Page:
If you request an administrative hearing within 30 days, you will receive a case hearing date from the Office of Motor Vehicle Hearings. You must make arrangements to be at your hearing as scheduled, and you will want to have an experienced South Carolina DUI attorney representing you. The hearing is not simply a formality, and in order to restore your driving privileges, you must be able to present successful arguments as to whether:
- You were lawfully arrested and detained;
- You were given a written copy of and verbally informed of your rights under South Carolina’s “implied consent” law;
- You violated South Carolina’s “implied consent” law; or,
- There were issues with your breath or blood test.
Examples of issues with breath and blood tests that can support arguments for driver’s license reinstatement after an administrative suspension include:
- The officer who administered the test was not qualified to do so under South Carolina law;
- The test was not administered in compliance with South Carolina law;
- The testing device was not functioning properly during your breath or blood test.
While an administrative hearing is not a trial and is not subject to the same procedures and protections as criminal matters in state court, it is still a complex process that requires experienced legal representation. Additionally, the consequences of failing to represent yourself effectively can be severe. If you are unable to drive, this might mean that you are unable to work (or have a far more difficult time getting to work on a daily basis); and, if you get pulled over for driving on a suspended license, you can face additional criminal penalties—including a longer-term driver’s license suspension.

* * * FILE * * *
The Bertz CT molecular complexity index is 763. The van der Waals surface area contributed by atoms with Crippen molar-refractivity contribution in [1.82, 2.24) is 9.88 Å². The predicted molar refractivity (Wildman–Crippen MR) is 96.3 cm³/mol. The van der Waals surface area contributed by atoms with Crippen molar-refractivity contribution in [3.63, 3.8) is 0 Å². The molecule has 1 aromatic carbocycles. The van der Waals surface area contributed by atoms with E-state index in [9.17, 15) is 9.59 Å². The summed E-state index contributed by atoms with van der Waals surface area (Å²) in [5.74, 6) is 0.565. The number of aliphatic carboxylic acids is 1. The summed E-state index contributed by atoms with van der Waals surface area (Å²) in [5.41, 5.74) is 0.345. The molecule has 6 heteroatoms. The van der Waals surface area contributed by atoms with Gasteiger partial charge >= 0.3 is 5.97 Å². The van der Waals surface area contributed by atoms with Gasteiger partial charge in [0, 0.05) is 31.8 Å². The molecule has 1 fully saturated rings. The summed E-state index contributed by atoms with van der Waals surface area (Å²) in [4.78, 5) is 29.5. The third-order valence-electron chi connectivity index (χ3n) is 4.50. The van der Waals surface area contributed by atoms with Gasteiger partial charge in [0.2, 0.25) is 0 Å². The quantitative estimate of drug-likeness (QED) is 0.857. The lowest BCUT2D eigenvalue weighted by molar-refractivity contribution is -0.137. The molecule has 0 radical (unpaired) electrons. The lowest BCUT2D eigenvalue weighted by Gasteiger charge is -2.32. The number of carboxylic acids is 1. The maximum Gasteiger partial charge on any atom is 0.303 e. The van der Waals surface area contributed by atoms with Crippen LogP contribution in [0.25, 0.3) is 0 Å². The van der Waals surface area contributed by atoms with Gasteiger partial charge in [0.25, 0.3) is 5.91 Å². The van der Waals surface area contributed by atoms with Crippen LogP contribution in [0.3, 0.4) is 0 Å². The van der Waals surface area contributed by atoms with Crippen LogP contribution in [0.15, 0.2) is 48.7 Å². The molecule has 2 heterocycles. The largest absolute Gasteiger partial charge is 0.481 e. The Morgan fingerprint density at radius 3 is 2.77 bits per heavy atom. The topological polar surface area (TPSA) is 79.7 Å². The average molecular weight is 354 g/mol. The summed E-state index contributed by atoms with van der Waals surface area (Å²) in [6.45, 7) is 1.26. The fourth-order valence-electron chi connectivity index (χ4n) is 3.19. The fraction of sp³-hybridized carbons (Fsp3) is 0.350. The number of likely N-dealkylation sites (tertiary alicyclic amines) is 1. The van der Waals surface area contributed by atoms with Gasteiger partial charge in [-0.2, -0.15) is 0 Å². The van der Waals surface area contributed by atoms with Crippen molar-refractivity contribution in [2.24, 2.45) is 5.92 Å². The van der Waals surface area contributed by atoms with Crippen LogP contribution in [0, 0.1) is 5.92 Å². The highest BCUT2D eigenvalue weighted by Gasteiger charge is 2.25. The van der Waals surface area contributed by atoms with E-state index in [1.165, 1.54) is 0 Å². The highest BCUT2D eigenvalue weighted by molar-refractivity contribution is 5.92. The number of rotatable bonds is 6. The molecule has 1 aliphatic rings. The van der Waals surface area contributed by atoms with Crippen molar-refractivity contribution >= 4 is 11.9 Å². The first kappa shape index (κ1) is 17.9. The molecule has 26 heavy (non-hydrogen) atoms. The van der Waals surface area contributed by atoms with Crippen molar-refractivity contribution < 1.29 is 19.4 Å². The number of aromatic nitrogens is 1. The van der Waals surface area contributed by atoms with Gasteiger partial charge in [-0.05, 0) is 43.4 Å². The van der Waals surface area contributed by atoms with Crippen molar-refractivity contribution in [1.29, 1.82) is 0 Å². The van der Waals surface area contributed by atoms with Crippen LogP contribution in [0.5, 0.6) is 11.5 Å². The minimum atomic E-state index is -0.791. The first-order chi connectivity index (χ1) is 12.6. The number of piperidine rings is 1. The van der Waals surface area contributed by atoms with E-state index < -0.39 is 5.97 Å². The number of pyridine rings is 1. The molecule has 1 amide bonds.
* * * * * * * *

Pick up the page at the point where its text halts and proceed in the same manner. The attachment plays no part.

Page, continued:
What Happens if You Lose Your Administrative Suspension Hearing?
If you lose your administrative suspension hearing, your administrative suspension will remain in effect; and, if you obtained a temporary alcohol license, this license would be revoked. However, the matter is not necessarily over. If you have grounds and choose to do so, you can appeal the outcome of your hearing by filing a request with the South Carolina Administrative Law Court. When you file a request for an appeal, this “stays” your administrative suspension, which means that you will be able to continue driving while your appeal is pending.
If you do not file an appeal, or if your appeal is unsuccessful, then you will be required to enroll in an Alcohol and Drug Safety Action Program with the DAODAS. Your options for driving will be limited to obtaining a “restricted” license (the same would apply if you did not request an administrative hearing within 30 days of your arrest). A restricted license allows you to drive only to your Alcohol Drug Safety Action Program classes and, “to and from work and [your] place of education and in the course of [your] employment or education during the period of suspension.”
Discuss Your Administrative Suspension with a Rock Hill DUI Defense Attorney
If you have been arrested for DUI in Rock Hill, SC and would like to speak with a DUI lawyer about challenging your administrative suspension, we encourage you to contact us promptly. To schedule a confidential consultation at The Law Offices of Michael L. Brown, Jr., call us at 803-328-8822 or request an appointment online now.